The Extra You Shouldn't Expect With Bread At Restaurants In Italy

From fresh tomato sauce and pasta made by hand, to tender mozzarella cheese and salty cured meat, dining in Italy is more than just an experience, it's a call to comfort and an absolute flavor explosion. The fresh ingredients and seasonality of Italian dishes are unlike any other, and when traveling and feasting your way through the beautiful country, you'll want to do like the Italians do. 

According to Roman Candle Tours, there are many differences between Italian and American culture when it comes to food, meal times, and more. For starters, coffee should be consumed after meals, except at breakfast. Next, meat is always served with red wine, and fish is always served with white wine. And another big belief is that bread sitting wrong side up on the table brings bad luck, as superstitions are heavy in Italian culture.

Speaking of bread, it's often served as a complimentary starter to a meal at Italian restaurants throughout the United States, with olive oil for sopping on the side. But another surprising thing you may find when dining in Italy is that bread is served by itself.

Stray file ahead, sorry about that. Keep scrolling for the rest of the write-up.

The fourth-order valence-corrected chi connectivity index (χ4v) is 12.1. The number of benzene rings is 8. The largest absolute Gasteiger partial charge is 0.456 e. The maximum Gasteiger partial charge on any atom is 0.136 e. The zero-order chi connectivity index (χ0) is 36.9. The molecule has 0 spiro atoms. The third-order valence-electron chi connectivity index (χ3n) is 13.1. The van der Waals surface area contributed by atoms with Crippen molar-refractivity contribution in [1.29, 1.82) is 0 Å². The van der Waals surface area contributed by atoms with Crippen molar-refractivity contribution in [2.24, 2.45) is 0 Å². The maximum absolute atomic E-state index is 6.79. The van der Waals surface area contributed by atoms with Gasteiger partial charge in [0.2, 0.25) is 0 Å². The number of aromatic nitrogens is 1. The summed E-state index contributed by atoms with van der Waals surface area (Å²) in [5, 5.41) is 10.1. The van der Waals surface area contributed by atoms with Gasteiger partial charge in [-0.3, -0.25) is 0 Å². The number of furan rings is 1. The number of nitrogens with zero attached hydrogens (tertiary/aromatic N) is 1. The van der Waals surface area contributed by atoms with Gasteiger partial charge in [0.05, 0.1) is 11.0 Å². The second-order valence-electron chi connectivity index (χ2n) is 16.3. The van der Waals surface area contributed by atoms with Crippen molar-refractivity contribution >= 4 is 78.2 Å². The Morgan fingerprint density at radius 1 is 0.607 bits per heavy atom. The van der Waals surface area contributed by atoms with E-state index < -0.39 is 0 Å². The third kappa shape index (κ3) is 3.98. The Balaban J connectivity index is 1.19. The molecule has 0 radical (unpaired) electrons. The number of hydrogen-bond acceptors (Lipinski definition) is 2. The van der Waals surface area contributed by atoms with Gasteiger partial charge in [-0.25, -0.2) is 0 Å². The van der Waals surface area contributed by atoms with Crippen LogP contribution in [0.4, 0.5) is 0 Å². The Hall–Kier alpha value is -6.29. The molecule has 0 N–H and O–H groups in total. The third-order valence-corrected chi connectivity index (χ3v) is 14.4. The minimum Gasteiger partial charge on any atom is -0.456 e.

Olive oil

According to MP Tours, bread is meant to be eaten with your meal, and specifically with meaty dishes for soaking up the juices, compared to a starch-on-starch combination of bread and pasta. That being said, it's rarely served as an appetizer beforehand, and therefore is not accompanied with olive oil. So, asking for olive oil could blow your cover of pretending to be a local. That said, Italians do enjoy their bread baked with a light drizzle.

Furthermore, according to Fodorś Travel, the bread is used as the perfect vehicle to showcase any exquisite sauces the chef is serving, allowing you to soak up every last drop. While the beloved bread and olive oil appetizer compliments each other well, it is rare but possible to find a place that is serving up olive oil alongside. And, if they are, it is typically to simply showcase the valued liquid.